Dan Babineau 50:13
you're right, and take it or leave it, you know, I'm not for everyone. And, and I, you know, you realize that and, and so it's easy to let your guards down when it's not about, it's not about you, it's about me and I don't you know, a person's not going to make me happy or sad, I have to make do that work within myself is what I meant. And I've been using the word and this is a poorly defined word, but I use the word selfishness more now, I want to be in I told myself, I want to be more selfish. And And another really bad analogy is, you know, in the airplane and the, the the masks come down, put the mask on first. I never did that. I always put the other people's masks on, everybody was looked after. By me. So selfishness, to me is not a bad word. It just mean, you know, Dan, Okay, it's time to do a little bit of self care here. Because, you know, you're trying to do too much. And so. So I guess word that I'm meditating on is that some people would say, that's, that's odd, you know, why would you want to be more selfish? But for someone who hoo isn't? There is there is, there is meaning to that. So
Coach Maddox 51:58
there's definitely meaning to that. I'm an advocate of putting ourselves first because that enables us to take better care of those around us. Yeah. Yeah, I'm brainstorming, you know how I would word that if I if I wasn't going to use the word selfish, because it has so many negative connotations with it. I don't know, I kind of liked the word, very self care oriented read, it's very self care oriented. Or, you know, I've learned to put my own needs first. Because that enables not in a selfish way, not in a, but in a way that enables me to give more to those around me. We're operating from a full tank, we can always give more to those around us than if we're operating from an empty tank.
Dan Babineau 52:48
That's right. Yeah. Yeah. Beautiful.
Coach Maddox 52:52
Well, wonderful. I loved hearing your story. And I'm sure the listeners have to. And I think that part of your story that I loved the most was as you towards the end there where you talked about your daughter was very heartwarming, and I'm very glad to hear that. She did figure it out. And guys have the relationship that you do.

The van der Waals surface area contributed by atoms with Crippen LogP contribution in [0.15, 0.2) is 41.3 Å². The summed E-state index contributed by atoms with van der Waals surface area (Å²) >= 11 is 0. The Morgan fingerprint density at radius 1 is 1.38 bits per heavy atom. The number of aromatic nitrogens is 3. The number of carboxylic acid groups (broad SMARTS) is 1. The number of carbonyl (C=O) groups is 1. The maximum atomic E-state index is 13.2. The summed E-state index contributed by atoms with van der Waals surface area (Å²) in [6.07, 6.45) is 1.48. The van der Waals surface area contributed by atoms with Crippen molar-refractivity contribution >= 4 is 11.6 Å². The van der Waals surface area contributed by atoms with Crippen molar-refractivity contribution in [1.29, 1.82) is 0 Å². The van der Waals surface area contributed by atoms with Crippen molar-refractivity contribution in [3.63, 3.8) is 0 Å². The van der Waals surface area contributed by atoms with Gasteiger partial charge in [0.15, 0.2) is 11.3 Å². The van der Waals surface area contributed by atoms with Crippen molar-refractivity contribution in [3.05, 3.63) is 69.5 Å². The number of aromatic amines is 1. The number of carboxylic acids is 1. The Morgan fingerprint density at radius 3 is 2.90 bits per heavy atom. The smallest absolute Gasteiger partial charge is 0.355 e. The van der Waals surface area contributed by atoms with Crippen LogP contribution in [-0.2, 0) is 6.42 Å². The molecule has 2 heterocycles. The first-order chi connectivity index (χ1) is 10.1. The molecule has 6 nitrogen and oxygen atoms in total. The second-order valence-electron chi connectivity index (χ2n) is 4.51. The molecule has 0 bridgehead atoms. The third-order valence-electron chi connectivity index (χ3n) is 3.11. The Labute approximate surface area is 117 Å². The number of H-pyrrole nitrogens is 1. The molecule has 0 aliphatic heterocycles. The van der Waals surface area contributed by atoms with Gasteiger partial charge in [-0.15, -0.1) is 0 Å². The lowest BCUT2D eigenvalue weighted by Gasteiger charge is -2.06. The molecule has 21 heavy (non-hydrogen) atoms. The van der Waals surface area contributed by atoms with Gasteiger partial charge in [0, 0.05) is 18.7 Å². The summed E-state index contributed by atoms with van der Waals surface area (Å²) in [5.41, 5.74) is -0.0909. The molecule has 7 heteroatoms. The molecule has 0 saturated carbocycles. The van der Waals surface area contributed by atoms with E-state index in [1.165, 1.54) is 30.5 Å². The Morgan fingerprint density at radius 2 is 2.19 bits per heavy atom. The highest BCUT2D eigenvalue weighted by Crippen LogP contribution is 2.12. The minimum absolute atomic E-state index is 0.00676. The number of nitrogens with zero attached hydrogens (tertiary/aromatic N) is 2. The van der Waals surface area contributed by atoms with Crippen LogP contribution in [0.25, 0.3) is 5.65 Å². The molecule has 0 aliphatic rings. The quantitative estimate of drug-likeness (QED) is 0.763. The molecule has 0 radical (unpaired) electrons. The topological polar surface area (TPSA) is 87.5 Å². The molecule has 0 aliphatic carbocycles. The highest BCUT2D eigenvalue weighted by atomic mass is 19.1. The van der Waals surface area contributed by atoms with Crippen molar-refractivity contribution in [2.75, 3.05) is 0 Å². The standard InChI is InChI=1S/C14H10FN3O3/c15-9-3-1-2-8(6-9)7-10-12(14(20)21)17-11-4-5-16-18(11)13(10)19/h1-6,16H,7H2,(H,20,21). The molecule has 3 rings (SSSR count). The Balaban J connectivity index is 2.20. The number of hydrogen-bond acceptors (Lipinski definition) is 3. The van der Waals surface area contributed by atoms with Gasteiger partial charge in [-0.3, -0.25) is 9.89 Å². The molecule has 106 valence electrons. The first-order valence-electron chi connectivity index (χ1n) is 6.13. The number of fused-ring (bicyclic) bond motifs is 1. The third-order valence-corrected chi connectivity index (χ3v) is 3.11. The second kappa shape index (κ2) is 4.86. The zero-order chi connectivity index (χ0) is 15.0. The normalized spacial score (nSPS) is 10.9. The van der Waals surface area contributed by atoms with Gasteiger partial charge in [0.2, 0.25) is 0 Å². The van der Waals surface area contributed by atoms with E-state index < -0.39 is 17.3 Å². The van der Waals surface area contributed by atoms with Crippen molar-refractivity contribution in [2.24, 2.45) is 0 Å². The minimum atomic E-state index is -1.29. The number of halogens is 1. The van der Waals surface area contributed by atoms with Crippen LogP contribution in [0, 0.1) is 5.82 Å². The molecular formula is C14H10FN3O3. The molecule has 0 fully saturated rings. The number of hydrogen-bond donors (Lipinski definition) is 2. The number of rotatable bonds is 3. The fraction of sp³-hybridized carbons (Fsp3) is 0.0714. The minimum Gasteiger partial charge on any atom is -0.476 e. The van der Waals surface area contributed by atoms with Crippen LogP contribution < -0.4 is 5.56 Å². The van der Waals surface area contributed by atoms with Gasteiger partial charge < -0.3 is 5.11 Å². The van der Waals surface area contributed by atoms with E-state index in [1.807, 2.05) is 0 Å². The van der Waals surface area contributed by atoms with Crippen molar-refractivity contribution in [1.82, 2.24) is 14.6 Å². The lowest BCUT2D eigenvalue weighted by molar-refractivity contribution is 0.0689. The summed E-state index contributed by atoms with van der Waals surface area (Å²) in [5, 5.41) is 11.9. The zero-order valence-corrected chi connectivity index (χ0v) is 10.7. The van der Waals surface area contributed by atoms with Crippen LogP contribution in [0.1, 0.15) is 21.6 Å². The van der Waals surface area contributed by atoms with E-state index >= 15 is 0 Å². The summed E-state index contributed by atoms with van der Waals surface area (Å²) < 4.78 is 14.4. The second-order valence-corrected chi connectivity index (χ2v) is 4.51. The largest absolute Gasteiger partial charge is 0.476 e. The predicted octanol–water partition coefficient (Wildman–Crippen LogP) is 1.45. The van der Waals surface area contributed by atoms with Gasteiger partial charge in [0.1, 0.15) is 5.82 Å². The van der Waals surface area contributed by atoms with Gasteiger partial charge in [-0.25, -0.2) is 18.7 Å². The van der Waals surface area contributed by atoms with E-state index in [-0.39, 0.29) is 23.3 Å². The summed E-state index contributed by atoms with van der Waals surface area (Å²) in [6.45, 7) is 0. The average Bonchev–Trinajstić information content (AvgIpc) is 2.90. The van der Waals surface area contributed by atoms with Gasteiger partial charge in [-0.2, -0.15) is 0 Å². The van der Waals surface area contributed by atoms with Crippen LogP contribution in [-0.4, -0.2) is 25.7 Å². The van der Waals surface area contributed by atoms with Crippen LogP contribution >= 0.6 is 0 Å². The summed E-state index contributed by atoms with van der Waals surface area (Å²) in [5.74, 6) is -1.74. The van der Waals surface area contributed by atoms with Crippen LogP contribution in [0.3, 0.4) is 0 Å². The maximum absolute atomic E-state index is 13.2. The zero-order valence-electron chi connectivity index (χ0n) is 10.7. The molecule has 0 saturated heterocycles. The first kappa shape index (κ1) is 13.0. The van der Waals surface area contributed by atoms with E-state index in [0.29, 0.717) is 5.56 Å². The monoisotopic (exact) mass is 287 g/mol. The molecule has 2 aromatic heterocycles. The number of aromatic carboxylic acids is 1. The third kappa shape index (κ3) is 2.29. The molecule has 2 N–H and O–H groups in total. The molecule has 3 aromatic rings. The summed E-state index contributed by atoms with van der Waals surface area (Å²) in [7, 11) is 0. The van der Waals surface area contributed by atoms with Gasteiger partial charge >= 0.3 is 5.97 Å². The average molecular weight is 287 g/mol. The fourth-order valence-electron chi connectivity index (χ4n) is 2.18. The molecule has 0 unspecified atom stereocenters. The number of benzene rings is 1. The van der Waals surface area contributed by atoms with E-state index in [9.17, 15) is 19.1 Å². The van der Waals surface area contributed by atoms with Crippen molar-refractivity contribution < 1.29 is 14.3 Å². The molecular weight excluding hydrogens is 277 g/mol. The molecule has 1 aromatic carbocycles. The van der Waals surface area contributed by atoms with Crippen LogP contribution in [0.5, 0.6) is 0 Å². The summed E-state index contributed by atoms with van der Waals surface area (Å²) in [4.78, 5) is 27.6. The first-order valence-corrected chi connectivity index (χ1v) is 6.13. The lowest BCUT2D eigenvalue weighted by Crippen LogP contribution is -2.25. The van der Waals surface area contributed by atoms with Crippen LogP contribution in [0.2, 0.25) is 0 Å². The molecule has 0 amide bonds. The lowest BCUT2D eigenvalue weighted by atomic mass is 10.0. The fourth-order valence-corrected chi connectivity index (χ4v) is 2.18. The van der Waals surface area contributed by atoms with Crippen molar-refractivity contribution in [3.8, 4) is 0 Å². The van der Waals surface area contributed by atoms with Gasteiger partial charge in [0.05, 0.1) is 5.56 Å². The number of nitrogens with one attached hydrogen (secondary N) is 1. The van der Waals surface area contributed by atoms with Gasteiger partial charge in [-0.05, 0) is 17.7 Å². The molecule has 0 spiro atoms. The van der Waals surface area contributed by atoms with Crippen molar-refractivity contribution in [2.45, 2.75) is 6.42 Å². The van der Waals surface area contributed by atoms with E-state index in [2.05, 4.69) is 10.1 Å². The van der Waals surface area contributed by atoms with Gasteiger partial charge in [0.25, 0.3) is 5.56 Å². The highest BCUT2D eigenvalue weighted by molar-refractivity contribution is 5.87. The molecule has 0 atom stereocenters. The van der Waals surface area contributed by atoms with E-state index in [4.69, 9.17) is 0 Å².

Dan Babineau 53:19
Yeah, no, I'm very grateful for that.
Coach Maddox 53:22
Yeah. Beautiful. Well, how about some rapid fire questions? Dan?
Dan Babineau 53:28
Coach Maddox 53:29
Are you ready? Yeah. If you could go back in time and say anything to the younger you? What age would you stop at what age would you go back to? And what would you tell him?
Dan Babineau 53:49
I would go back to probably 1212 or 13. And I think I would tell tell myself a couple of things.
I would tell myself, everything will be okay. And I would tell myself how can I put it do so well do self care? Because I did part of my story of course. You know, your your break. When you come out? I grew up
with things that happen then, and so yeah, I, I I felt responsibility towards my my, my parents and so I didn't permit myself to be who I was because of of that environment. So yeah, you know, self care, self love and and and just trust that trust your heart. Beautiful.
Coach Maddox 55:06
What are you most afraid of?
Dan Babineau 55:13
Oh, that's a tough question i right now in my life, I'm 57 and my friends you know are in that room, you know that area. Some people are not as healthy as I am. I worry a lot about about them and their health. And that's really what's been on my heart lately is, is the well being of of, you know, the ones I love? Probably what? I don't think it really is. If I honest on a selfish perspective, what am I afraid of?
I don't I don't know. I I, I guess you know? Okay, I finally found it. I'm, I'm probably most afraid of how can I say trusting in a relationship? is probably the the thing that you know, jumping back in, all in into a relationship is probably the most scary part part for myself. Sorry, for the longest dissertation but no, it took me a minute to get to it. It's it's all